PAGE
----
Genrich Altshuller – Father of TRIZ

Genrich Altshuller (1926-1998) was a Soviet inventor and science-fiction author. He developed TRIZ, a Russian acronym meaning teoriya resheniya izobretatelskikh zadach, literally translated to “theory of the resolution of invention-related tasks”. TRIZ is often referred to in the English-speaking world as the Theory of Inventive Problem Solving.

TRIZ offers a systematic approach for understanding and defining challenging problems and arriving at an innovative solution. Practitioners of TRIZ may use one or many of the tools to arrive at a problem solution.

Primary findings

Altshuller’s research into patents found that

  • problems and solutions are repeated across industries and sciences
  • patterns of technical evolution are also repeated across industries and sciences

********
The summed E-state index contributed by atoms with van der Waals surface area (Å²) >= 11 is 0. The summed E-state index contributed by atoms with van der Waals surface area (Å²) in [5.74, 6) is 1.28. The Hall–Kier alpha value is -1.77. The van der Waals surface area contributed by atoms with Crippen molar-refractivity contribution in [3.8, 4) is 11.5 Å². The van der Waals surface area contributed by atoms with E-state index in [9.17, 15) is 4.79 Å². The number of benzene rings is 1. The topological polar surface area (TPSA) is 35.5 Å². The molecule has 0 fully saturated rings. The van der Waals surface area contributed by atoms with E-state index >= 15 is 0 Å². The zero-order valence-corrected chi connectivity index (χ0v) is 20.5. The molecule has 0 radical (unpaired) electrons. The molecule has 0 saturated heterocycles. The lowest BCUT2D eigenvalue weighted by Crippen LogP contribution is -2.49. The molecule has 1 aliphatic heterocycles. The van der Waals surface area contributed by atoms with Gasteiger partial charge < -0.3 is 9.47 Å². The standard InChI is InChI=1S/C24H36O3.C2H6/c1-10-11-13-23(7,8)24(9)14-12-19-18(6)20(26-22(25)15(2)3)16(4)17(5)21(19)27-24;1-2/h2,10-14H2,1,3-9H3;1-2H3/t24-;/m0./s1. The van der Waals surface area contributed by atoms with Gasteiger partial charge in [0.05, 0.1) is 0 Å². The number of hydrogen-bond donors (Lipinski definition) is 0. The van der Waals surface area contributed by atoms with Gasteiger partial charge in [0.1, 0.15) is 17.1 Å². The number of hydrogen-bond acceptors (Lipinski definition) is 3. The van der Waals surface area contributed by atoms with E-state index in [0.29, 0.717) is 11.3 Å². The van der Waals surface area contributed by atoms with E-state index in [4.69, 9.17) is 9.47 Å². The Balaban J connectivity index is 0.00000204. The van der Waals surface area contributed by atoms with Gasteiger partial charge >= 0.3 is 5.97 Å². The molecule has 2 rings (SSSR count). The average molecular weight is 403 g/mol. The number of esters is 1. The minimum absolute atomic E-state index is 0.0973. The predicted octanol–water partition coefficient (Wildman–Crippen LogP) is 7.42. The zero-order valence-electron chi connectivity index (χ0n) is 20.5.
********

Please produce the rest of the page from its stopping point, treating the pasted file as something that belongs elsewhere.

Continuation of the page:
• the innovations used scientific effects outside the field in which they were developed

40 Principles

All of the original ideas found in the patents studied in the development of TRIZ could be explained by the 40 Inventive Principles of Problem Solving. These Principles are viewed by many as the most accessible TRIZ tool.

Laws of Technical System Evolution

In his study of technical innovations, Alshuller found that there were patterns in the development of technical systems. He called them the Laws of Technical System Evolution. While not laws per se, much like “Moore’s Law” these observations can be used to help anticipate and act upon the likely changes to come.

The Ideal Final Result and Ideality

In the Ideal Final Result, the good effects are achieved without harm or cost. This is the theoretical limit of innovation, the perfect product or service.